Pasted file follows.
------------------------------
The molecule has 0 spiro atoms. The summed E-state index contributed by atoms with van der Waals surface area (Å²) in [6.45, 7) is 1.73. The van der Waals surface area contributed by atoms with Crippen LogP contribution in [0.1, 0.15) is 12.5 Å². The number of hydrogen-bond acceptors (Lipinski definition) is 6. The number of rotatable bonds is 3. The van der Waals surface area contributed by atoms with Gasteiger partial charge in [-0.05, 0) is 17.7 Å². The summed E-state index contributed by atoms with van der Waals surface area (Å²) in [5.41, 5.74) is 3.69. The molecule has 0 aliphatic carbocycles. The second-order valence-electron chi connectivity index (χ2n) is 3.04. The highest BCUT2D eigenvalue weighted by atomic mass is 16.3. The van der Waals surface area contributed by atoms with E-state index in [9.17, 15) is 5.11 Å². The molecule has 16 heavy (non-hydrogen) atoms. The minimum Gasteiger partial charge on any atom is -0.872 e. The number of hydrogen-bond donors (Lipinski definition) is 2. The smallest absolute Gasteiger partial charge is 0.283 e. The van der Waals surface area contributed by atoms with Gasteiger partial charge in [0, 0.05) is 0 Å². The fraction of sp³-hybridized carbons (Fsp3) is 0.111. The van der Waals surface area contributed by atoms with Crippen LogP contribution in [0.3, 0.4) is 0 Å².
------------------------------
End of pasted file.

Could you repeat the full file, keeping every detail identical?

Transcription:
The molecule has 0 spiro atoms. The summed E-state index contributed by atoms with van der Waals surface area (Å²) in [6.45, 7) is 1.73. The van der Waals surface area contributed by atoms with Crippen LogP contribution in [0.1, 0.15) is 12.5 Å². The number of hydrogen-bond acceptors (Lipinski definition) is 6. The number of rotatable bonds is 3. The van der Waals surface area contributed by atoms with Gasteiger partial charge in [-0.05, 0) is 17.7 Å². The summed E-state index contributed by atoms with van der Waals surface area (Å²) in [5.41, 5.74) is 3.69. The molecule has 0 aliphatic carbocycles. The second-order valence-electron chi connectivity index (χ2n) is 3.04. The highest BCUT2D eigenvalue weighted by atomic mass is 16.3. The van der Waals surface area contributed by atoms with E-state index in [9.17, 15) is 5.11 Å². The molecule has 16 heavy (non-hydrogen) atoms. The minimum Gasteiger partial charge on any atom is -0.872 e. The number of hydrogen-bond donors (Lipinski definition) is 2. The smallest absolute Gasteiger partial charge is 0.283 e. The van der Waals surface area contributed by atoms with Gasteiger partial charge in [0, 0.05) is 0 Å². The fraction of sp³-hybridized carbons (Fsp3) is 0.111. The van der Waals surface area contributed by atoms with Crippen LogP contribution in [0.3, 0.4) is 0 Å².